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The doom-laden countdown to Ofgem’s expected announcement this week of an 80%-plus energy price cap increase has understandably sent shivers down spines in households across the UK.

With IGD research claiming 22 million consumers plan to cut back on heating and eating, demands for urgent ministerial intervention are growing ever more pressing. But the political vacuum from the Tory leadership battle is every bit as serious for food and drink companies, for whom no cap exists at all.

Shop owners and suppliers question whether they can even make it beyond Christmas, amid reports of 300%-400% rises in energy bills on average. It’s not just the scale of the increases. It’s the speed, with one grower reporting this week how on-farm cold-store costs rose from £150k to £500k in the space of a fortnight.

It’s a huge challenge for even the biggest supermarkets and largest suppliers, but most exposed are smaller operators, including convenience stores, cafés and pubs, of whom a reported 70% do not expect to survive the winter.

It is truly heart-breaking to see viable and indeed booming companies facing being brought to their knees through circumstances beyond their control. Which is why the government must meet urgently with industry leaders to discuss ways to mitigate this existential threat.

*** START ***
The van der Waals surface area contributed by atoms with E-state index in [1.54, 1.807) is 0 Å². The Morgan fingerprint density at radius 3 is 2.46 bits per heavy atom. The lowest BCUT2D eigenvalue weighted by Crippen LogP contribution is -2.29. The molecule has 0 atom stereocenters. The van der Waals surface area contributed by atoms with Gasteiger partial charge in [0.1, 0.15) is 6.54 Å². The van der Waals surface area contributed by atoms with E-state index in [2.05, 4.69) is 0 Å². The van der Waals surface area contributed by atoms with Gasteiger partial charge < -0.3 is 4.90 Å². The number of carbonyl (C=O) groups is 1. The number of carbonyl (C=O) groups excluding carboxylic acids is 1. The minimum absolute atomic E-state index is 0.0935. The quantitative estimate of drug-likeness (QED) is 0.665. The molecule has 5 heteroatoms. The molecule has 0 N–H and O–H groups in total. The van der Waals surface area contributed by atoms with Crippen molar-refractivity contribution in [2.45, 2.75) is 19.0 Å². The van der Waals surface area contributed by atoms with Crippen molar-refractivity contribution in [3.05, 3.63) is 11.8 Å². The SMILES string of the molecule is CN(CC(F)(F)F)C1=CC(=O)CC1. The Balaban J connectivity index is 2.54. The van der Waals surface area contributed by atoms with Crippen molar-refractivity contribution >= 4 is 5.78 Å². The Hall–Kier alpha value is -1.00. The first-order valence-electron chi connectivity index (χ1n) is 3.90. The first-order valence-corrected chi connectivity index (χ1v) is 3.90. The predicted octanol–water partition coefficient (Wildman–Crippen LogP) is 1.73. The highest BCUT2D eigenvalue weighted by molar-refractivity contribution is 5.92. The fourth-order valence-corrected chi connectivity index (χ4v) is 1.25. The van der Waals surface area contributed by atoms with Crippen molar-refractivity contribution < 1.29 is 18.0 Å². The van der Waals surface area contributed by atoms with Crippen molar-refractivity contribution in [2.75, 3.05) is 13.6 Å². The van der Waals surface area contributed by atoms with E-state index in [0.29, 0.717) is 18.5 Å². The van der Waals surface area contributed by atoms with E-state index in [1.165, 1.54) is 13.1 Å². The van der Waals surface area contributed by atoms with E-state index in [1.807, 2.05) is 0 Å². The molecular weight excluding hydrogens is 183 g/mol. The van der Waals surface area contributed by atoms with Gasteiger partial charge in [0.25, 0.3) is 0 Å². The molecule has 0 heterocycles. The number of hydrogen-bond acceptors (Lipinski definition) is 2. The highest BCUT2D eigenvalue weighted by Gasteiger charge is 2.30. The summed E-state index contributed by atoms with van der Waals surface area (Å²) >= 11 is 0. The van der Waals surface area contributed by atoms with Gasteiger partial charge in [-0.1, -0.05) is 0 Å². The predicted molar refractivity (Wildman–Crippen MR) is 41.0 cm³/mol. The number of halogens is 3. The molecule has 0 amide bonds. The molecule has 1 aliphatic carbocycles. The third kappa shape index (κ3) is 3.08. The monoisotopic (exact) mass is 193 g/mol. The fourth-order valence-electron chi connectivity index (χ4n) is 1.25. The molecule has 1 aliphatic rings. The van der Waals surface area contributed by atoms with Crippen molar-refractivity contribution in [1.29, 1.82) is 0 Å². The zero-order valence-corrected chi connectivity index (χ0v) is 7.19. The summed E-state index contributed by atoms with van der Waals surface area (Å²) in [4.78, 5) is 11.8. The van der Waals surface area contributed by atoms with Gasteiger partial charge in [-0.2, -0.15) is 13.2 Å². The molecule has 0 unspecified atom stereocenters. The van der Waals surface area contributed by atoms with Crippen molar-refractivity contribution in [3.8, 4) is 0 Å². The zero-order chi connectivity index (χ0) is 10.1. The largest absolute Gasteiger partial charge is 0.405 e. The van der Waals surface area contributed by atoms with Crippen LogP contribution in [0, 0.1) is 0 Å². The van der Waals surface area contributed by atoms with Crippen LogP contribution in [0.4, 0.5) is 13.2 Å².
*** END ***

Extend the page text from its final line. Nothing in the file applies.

While business needs to be part of the discussion about how the government can step in, big decisions also need to be taken about the burden of planned future regulation, ways banks can be encouraged to offer greater support and how government can work with energy companies to cushion the blow.

If we need any proof of what happens if you fail to act, the all too predictable return of the CO2 gas crisis, another by-product of the energy price nightmare, is it. Once again retailers and suppliers are facing product shortages because of a lack of planning, as if times were not tough enough already.

The government needs to listen to what will be needed to keep the supply chain going, as it belatedly did in lockdown. Otherwise, the next mass lockdown will be the businesses themselves turning the key for good.

The UK grocery retail sector is incredibly resilient. The fact that Yo Sushi has emerged (as Snowfox) from its Covid-driven CVA with a pivot in its business model towards grocery that delivered a near 50% jump in sales last year, winning a string of retailer contract wins, building on existing partnerships, and doubling profits in the process, is a case in point. There’s strong momentum, with sales up 60% in 2022 and more contract wins.

Picadeli, another exciting international success story in the omnichannel foodservice grocery space, is also set for its UK debut imminently, proving there are great ideas waiting to happen.

But even the most resilient, adaptable and clever businesses are not averse to the unprecedented vicissitudes of the current market. Above all, the government has to step up to look after the most vulnerable, and that includes businesses too. Or all the good work that was done in the pandemic will be lost.